What team would trade for a 33-year-old outfielder with an ever-growing injury history who has not enjoyed a successful big league season since 2009 -- and who, by the way, still has a year and a half and at least $19 million of guaranteed money remaining on his contract? It's not plausible unless the Mets basically eat Bay's entire contract, which would defeat the purpose of trading him in the first place. If it even matters, Bay also holds a full no-trade clause and could veto any deal.
New York's best course of action regarding Bay is to get him healthy and hope that he starts to produce. At this point, there are no other options.
The one interesting subplot regarding Bay is his $17 million vesting option for 2013, which includes a $3 million buyout. Bay can trigger that option by making either 600 plate appearances next season or 500 apiece this year and next. It's certainly possible that the fractured left rib currently confining Bay to the disabled list will prevent him from batting 500 times this season, meaning he will have to appear 600 times next year to trigger the option. That's not easy to do even for a young player, meaning the Mets may be on the hook for a bit less money than they originally thought.
What is the status of Jenrry Mejia?
-- Stuart E., Freeport, N.Y.
Mejia, who underwent Tommy John surgery last May, has been throwing in extended spring camp and is nearing a return to game action. Still just 22 years old, Mejia will need to prove himself in the Minors before the Mets give him his next shot in the big leagues.
Have the Mets forgotten about Scott Kazmir, or do they still have on eye on him?
-- Giovanni C., New York
The Mets came away unimpressed with Kazmir's workouts in Spring Training. If they acquire pitching help this summer, it will come from other sources.
How come the Mets don't have a team captain? There must be a valid reason they only have had three in their history.
-- Edmundo, Fort McMurray, Canada
The main reason is that the Mets have played most of their 50 seasons in the age of free agency, where players simply do not stick around long enough to earn that sort of title. Only two teams, the Yankees and White Sox, currently have a captain. Those players, Derek Jeter and Paul Konerko, have been with their teams for 18 and 14 seasons, respectively.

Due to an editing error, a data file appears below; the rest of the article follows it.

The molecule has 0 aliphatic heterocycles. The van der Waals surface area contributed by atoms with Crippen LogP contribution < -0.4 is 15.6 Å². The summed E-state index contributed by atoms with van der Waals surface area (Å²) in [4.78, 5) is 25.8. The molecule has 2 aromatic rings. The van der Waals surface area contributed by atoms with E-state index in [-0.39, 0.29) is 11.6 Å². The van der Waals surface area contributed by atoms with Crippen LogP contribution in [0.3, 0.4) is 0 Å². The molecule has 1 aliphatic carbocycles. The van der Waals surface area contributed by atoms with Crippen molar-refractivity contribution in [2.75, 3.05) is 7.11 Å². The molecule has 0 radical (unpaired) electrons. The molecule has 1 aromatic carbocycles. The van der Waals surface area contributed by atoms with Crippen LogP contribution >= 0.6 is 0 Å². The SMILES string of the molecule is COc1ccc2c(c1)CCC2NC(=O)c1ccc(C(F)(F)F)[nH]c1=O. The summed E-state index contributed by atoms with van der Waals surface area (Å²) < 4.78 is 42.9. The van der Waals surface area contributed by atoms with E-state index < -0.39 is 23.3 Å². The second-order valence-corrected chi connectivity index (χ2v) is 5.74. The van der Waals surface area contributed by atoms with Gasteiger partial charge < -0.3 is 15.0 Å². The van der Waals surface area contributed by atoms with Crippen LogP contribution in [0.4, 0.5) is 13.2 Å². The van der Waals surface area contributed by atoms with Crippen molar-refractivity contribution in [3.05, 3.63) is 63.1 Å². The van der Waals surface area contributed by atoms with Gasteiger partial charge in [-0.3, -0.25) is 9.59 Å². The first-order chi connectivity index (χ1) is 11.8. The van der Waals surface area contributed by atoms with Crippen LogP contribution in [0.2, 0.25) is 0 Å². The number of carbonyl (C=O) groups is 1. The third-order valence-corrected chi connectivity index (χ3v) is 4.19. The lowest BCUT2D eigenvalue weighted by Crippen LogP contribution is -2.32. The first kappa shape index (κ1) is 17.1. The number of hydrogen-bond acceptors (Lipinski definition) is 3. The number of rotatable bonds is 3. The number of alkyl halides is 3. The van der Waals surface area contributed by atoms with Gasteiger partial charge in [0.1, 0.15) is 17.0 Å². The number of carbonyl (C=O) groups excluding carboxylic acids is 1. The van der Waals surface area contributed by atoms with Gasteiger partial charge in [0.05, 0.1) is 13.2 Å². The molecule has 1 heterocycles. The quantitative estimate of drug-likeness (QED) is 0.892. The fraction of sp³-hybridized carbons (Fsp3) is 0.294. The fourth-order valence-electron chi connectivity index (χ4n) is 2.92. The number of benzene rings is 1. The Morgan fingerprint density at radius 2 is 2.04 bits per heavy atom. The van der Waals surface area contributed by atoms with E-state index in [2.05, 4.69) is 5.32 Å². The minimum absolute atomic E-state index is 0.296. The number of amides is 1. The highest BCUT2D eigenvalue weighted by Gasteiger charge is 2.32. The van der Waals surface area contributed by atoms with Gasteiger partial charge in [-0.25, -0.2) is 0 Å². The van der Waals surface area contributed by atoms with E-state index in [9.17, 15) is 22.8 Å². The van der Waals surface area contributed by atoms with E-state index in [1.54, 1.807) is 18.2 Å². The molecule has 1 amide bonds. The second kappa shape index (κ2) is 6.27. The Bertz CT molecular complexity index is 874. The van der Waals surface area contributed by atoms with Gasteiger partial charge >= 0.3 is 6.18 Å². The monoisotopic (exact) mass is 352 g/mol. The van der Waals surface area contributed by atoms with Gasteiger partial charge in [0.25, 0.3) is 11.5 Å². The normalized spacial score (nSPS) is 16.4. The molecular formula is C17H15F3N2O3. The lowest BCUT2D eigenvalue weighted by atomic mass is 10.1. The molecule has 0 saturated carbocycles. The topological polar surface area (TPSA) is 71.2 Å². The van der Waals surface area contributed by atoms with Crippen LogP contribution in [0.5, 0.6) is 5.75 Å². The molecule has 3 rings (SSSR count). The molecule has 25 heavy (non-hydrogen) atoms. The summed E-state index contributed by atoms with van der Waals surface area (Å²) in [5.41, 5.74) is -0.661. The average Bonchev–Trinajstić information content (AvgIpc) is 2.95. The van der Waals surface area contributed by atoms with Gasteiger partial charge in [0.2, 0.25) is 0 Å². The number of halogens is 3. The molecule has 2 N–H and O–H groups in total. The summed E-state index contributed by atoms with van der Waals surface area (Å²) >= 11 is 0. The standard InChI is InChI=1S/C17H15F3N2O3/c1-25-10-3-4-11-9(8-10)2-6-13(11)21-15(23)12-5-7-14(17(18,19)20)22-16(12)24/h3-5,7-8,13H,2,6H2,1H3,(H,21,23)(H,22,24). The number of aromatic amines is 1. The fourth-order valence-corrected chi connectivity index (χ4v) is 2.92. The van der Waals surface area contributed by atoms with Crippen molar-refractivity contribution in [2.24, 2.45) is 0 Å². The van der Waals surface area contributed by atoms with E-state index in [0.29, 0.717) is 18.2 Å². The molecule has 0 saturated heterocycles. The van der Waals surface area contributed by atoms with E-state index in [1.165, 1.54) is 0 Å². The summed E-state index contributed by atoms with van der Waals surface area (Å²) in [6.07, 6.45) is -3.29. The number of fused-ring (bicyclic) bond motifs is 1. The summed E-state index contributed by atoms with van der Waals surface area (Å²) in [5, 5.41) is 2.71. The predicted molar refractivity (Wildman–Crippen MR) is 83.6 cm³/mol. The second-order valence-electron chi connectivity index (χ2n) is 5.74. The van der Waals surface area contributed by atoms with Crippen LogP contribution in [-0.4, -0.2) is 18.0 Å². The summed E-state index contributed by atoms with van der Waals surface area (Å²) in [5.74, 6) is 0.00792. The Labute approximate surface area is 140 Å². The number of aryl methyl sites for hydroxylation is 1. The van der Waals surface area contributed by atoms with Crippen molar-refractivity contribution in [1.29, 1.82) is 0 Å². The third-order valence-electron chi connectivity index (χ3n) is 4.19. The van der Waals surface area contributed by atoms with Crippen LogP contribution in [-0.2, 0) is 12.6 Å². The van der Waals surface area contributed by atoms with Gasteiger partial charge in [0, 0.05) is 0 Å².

The longest-tenured Met, by contrast, is David Wright, at nine seasons.
In this day of six- and seven-man coaching staffs, the role of a captain is also more symbolic than practical, which is another reason why more teams do not designate one. I suspect if Wright signs another long-term contract in New York, the Mets will make him their captain -- as they should. But why do it now, when there's a real chance Wright could be gone in a year? It wouldn't make sense.
Speaking of which ...
What type of package can you get for Wright if he is 100 percent healthy and playing at his All-Star level?
-- Adrian G., Bordentown, N.J.
History would indicate a player of Wright's caliber could fetch two or three top prospects -- think Wheeler, Harvey types -- in a deadline deal. But teams have also shown an increased reluctance to part ways with such prospects in rental-type deals, a trend that should only continue given the new Collective Bargaining Agreement rules limiting compensation for departed free agents. In other words, the market for Wright could be drier than what we have come to expect for Trade Deadline stars.
In any event, the Mets have shown no indication that they would be willing to shop Wright this July, nor do they have much incentive to do so. And for what it's worth, Wright has made it clear that he would like to remain a Met.